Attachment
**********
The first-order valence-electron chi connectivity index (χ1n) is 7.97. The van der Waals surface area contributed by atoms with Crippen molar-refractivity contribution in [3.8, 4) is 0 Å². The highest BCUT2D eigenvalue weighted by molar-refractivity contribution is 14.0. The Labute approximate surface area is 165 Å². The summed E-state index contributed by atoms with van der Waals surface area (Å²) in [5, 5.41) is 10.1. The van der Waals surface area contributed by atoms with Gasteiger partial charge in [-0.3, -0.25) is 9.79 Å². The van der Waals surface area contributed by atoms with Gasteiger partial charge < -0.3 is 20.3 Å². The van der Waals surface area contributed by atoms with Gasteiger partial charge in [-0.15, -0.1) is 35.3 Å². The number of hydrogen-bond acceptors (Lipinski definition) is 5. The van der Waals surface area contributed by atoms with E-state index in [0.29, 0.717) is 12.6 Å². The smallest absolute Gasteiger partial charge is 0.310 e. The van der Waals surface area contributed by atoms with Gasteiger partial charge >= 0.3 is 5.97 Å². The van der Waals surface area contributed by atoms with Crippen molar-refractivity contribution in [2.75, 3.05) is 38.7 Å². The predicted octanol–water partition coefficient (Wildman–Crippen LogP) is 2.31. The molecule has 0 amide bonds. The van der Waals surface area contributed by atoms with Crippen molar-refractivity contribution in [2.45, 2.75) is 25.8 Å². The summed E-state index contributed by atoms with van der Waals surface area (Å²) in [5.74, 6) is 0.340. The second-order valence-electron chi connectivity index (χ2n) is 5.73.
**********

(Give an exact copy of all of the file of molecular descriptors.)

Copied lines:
The first-order valence-electron chi connectivity index (χ1n) is 7.97. The van der Waals surface area contributed by atoms with Crippen molar-refractivity contribution in [3.8, 4) is 0 Å². The highest BCUT2D eigenvalue weighted by molar-refractivity contribution is 14.0. The Labute approximate surface area is 165 Å². The summed E-state index contributed by atoms with van der Waals surface area (Å²) in [5, 5.41) is 10.1. The van der Waals surface area contributed by atoms with Gasteiger partial charge in [-0.3, -0.25) is 9.79 Å². The van der Waals surface area contributed by atoms with Gasteiger partial charge < -0.3 is 20.3 Å². The van der Waals surface area contributed by atoms with Gasteiger partial charge in [-0.15, -0.1) is 35.3 Å². The number of hydrogen-bond acceptors (Lipinski definition) is 5. The van der Waals surface area contributed by atoms with E-state index in [0.29, 0.717) is 12.6 Å². The smallest absolute Gasteiger partial charge is 0.310 e. The van der Waals surface area contributed by atoms with Gasteiger partial charge >= 0.3 is 5.97 Å². The van der Waals surface area contributed by atoms with Crippen molar-refractivity contribution in [2.75, 3.05) is 38.7 Å². The predicted octanol–water partition coefficient (Wildman–Crippen LogP) is 2.31. The molecule has 0 amide bonds. The van der Waals surface area contributed by atoms with Crippen molar-refractivity contribution in [2.45, 2.75) is 25.8 Å². The summed E-state index contributed by atoms with van der Waals surface area (Å²) in [5.74, 6) is 0.340. The second-order valence-electron chi connectivity index (χ2n) is 5.73.